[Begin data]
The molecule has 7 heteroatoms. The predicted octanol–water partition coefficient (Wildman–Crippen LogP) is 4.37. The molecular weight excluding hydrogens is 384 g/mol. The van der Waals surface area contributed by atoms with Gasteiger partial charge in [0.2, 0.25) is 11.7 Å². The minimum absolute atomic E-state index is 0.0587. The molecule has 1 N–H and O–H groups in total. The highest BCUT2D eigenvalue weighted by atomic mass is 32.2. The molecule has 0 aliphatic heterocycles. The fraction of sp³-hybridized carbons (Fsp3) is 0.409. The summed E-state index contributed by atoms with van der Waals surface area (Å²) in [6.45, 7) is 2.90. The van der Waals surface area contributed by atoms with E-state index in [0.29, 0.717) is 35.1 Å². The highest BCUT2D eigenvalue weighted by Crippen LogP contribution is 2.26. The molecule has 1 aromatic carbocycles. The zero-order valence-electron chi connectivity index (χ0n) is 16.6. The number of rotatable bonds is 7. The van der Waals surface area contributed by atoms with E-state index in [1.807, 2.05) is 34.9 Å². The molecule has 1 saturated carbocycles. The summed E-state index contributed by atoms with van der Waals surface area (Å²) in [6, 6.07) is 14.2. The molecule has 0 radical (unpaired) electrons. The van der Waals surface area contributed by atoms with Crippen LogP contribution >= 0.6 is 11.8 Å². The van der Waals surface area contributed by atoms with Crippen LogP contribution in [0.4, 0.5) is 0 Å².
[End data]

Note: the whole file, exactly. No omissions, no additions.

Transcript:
The molecule has 7 heteroatoms. The predicted octanol–water partition coefficient (Wildman–Crippen LogP) is 4.37. The molecular weight excluding hydrogens is 384 g/mol. The van der Waals surface area contributed by atoms with Gasteiger partial charge in [0.2, 0.25) is 11.7 Å². The minimum absolute atomic E-state index is 0.0587. The molecule has 1 N–H and O–H groups in total. The highest BCUT2D eigenvalue weighted by atomic mass is 32.2. The molecule has 0 aliphatic heterocycles. The fraction of sp³-hybridized carbons (Fsp3) is 0.409. The summed E-state index contributed by atoms with van der Waals surface area (Å²) in [6.45, 7) is 2.90. The van der Waals surface area contributed by atoms with E-state index in [0.29, 0.717) is 35.1 Å². The highest BCUT2D eigenvalue weighted by Crippen LogP contribution is 2.26. The molecule has 1 aromatic carbocycles. The zero-order valence-electron chi connectivity index (χ0n) is 16.6. The number of rotatable bonds is 7. The van der Waals surface area contributed by atoms with E-state index in [1.807, 2.05) is 34.9 Å². The molecule has 1 saturated carbocycles. The summed E-state index contributed by atoms with van der Waals surface area (Å²) in [6, 6.07) is 14.2. The molecule has 0 radical (unpaired) electrons. The van der Waals surface area contributed by atoms with Crippen LogP contribution >= 0.6 is 11.8 Å². The van der Waals surface area contributed by atoms with Crippen LogP contribution in [0.4, 0.5) is 0 Å².